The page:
“I need to be able to be myself at all times," Jason Derulo confesses to me.
He leans back against the white-cushioned cabana couches facing out towards the pool of his California abode, dark eyes intent as if daring me to question his reasoning. “And if I'm drunk or faded in the studio…"
“You might record some drunk faded in the studio shit," I finish for him.
He's talking about “Naked," his latest R&B single where the crooner strips down D'angelo style while an equally bare K. Michelle prances around in stilettos and little else. The label told him it would be catastrophic for his career. A handful of the 4,800 commentators under his video—currently reaching beyond two million views—would probably agree.
“This is not about selling records. This is not about trying to make people think that I'm somebody else that I'm not; it's literally about me spreading my wings creatively. I'm going to do me regardless," he says defiantly.
It's not the first time that an artist feeling confined by how the industry has defined him has opted for creative freedom over record sales. To his million of fans he's Jason Derulo the pop star, whose 2009 debut single “Whatcha Say" went platinum followed by two handfuls of best-selling songs. Over the last few years we've watched Derulo moonwalk his way to the top of the Billboard charts with hits such as “Want to Want Me" and “Wiggle" featuring Snoop Dogg, but according to the 26-year-old, we've hardly even scratched the surface of who he is as an artist, or even a man.
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Growing up, the Haitian-American got his start by penning records for urban and pop artists such as Pitbull, Lil Wayne and Diddy at 16-years-old. Though he hailed from the hoods of Carol City, he made it his mission to escape the lifestyle that had many of his family members fell victim to. Derulo found that he could touch a larger audience through pop music, and before the age of 22 would go on to tour as an opening act for Lady Gaga, drop records with Demi Lovato, and continuously peak on the Billboard charts.
“I used to tell my mom, 'yeah, I don't need to learn how to do that. I'm going to have somebody do that for me,'" he laughs as a small staff waits in the distance, ready to assist him at a moment's notice.
On his latest mixtape the Miami native promises to give us a peak into the real Jason, the one who lights up in studios to release what's really on his mental, like slipping phones off of groupies before they can sell a photo to TMZ or that one line in “Naked" where he sings “the only time I need the sparks is when I light up my spliffs." No shade to Jordin Sparks. “You think that's shade? I say some other shit they're really going to think is shade."
Derulo stares off into the distance with a look that I've seen often in interviews whenever the mention of his ex comes into the conversation. Sadness. Pain. Perhaps a little annoyance at the fact that almost two years later he's still talking about the end of their three-year relationship to the press. I don't even have to say her name before the words start tumbling out.
“Things could've been different had different choices been made from her side. I felt some kind of way because the world thought it was my fault, and I broke up with her. So they kind of fucked with me only from that perspective. I was really disappointed in her and how she handled it because she made people believe that it was my fault. Like Wendy Williams asked her 'so we heard that he cheated, is that why you guys broke up?' and she says, 'No comment.' Like what the fuck you mean no comment?!"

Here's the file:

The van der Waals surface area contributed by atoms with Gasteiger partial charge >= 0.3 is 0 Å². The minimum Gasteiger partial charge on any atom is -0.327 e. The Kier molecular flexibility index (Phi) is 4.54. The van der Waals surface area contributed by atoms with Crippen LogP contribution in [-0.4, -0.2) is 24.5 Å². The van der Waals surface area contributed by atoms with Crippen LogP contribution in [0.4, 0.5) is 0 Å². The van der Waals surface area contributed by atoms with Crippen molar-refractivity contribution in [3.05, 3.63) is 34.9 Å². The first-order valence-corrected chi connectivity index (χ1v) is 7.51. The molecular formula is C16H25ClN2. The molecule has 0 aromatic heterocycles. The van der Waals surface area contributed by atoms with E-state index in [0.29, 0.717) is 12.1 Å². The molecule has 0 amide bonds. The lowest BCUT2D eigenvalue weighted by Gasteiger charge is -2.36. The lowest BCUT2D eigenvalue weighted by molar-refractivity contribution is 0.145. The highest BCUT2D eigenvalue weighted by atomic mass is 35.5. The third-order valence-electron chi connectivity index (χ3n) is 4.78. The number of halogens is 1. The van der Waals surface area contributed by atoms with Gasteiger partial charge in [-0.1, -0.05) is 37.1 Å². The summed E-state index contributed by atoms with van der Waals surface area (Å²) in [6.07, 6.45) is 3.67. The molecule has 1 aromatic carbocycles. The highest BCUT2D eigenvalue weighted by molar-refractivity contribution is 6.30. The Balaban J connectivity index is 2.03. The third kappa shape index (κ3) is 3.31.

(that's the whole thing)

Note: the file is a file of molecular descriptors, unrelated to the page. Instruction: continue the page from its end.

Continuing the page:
“I was really disappointed in her and how she handled it because she made people believe that it was my fault."
Jason swears that there was no foul play on his end, and if you ask him, they broke up because of her for reasons he's choosing to keep private. In previous interviews he's hinted at the pressures of marriage as being the catalyst to their arguments and ultimate dissolution. “I thought that I could change her through the course of time, and I couldn't. I realized that I felt better off when I was by myself," he says, running his hand through his twisted Mohawk.
Though it's been almost two years, Derulo is still carrying around the baggage of his breakup and bears the scars of his past relationship—hard to imagine considering the last few months he's been photographed with girlfriend and model Daphne Joy. Just moments before our interview she glided down the red-carpeted stairs of his 1920s castle-style home in a skintight tan dress hugging her famed curves.
“I realize that myself is important, too," he continues. “I watched how my dad was good with my mom because he always put her first, so I always try to be like that—to my own detriment, though, because I just was going in too hard and forgot about my own wellbeing. I learned that I got to also keep myself in mind as well."
"I just was going in too hard and forgot about my own wellbeing. I learned that I got to also keep myself in mind as well."
He's saving the particulars for his untitled mixtape that he promises will be unapologetically honest. But while there may be some allusion to his love life, don't expect him to divulge too many details about previous lovers. “I don't feel the need to explain what happened or what she did, so I don't do that on the mixtape either."
What he is doing is giving his fans another side of him as an artist that's often not captured on camera, whether they like it or not. “It's an all around explanation of what my life is like. It's not just love, it's from a place of truth," he says. “I think that some people may be a little scared of the honesty."
One thing's for sure, Derulo isn't the same guy who danced his way to number one records. He's a little rawer—more real—and he's getting naked for the world to see.
Check out the official video for "Naked" ft. K. Michelle and exclusive photos of Jason Derulo's L.A. home below!